Interactivity in online chat : conversational contingency and response latency in computer-mediated communication
Walther, Joseph B.
Date of Issue2018
Wee Kim Wee School of Communication and Information
In dyadic online chats with customers, agents commonly employ scripted responses and converse with several customers simultaneously in order to enhance efficiency. These techniques, however, can affect dimensions of interactivity—conversational contingency and response latency—undermining interpersonal assessments, satisfaction, and organizations’ relationships with customers. This research incorporates aspects of interactivity to the social information processing (SIP) theory of computer-mediated communication, that addresses conversational behaviors that affect interpersonal relations in the absence of nonverbal cues. In a 2 × 2 between-subjects experiment, observers watched one of four versions of a dialogue between a customer and sales support agent, which differed with respect to the agent’s response latency and conversational contingency. Results confirmed deleterious effects of non-contingency on outcomes. Contingency moderated latency effects. Mediation analyses showed indirect effects of contingency via interpersonal judgments on organization/customer relations. Implications for a more comprehensive approach to SIP conclude the study.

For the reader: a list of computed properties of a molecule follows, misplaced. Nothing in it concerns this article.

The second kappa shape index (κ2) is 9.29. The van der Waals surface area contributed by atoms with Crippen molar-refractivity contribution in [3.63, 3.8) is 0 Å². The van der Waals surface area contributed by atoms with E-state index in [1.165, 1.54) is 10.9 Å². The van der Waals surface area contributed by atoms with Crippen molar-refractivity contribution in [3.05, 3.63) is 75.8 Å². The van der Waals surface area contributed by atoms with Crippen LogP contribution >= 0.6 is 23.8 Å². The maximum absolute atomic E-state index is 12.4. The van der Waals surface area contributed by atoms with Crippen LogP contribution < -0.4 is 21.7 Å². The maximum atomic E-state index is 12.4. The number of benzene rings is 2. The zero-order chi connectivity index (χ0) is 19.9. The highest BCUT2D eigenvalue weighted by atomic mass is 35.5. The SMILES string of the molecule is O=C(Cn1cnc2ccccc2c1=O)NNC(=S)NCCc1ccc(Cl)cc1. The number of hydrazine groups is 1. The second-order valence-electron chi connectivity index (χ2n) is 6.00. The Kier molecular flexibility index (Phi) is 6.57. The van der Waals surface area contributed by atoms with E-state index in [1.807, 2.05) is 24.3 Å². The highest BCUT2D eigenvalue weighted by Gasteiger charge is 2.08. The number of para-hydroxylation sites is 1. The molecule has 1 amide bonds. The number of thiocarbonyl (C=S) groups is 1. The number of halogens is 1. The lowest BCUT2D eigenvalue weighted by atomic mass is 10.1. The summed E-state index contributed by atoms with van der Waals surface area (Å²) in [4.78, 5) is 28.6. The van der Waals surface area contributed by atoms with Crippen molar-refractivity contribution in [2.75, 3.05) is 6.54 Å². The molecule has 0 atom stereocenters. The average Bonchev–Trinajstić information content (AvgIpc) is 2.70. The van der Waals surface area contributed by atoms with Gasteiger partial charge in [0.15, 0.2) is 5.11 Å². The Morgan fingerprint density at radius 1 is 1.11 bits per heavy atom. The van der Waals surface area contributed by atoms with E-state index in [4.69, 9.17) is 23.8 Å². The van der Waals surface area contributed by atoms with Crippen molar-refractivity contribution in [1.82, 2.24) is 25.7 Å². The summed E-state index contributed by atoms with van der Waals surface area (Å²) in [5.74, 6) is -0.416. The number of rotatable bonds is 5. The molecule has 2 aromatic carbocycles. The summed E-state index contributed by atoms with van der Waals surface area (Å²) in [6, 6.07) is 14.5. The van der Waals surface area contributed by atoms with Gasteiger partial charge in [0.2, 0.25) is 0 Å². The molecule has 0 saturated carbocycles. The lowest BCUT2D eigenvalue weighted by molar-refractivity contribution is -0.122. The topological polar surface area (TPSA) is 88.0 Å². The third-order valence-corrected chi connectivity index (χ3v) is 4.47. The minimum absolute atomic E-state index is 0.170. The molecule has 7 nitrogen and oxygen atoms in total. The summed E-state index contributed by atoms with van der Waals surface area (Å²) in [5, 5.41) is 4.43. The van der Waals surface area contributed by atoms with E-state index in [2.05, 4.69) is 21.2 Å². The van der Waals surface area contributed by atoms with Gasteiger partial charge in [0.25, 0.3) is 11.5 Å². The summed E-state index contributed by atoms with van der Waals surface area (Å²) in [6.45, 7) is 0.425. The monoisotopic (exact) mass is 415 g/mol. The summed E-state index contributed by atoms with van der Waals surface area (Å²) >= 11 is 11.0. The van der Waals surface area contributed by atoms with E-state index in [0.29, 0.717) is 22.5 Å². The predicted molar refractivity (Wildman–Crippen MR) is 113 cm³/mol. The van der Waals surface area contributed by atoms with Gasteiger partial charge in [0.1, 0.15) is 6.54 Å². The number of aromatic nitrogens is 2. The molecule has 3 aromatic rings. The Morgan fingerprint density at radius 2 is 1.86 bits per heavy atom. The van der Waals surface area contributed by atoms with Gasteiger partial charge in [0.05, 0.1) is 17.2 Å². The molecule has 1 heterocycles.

Journal of Computer-Mediated Communication
© 2018 The Author(s). All rights reserved. This paper was published by Oxford University Press on behalf of International Communication Association in Journal of Computer-Mediated Communication and is made available with permission of The Author(s).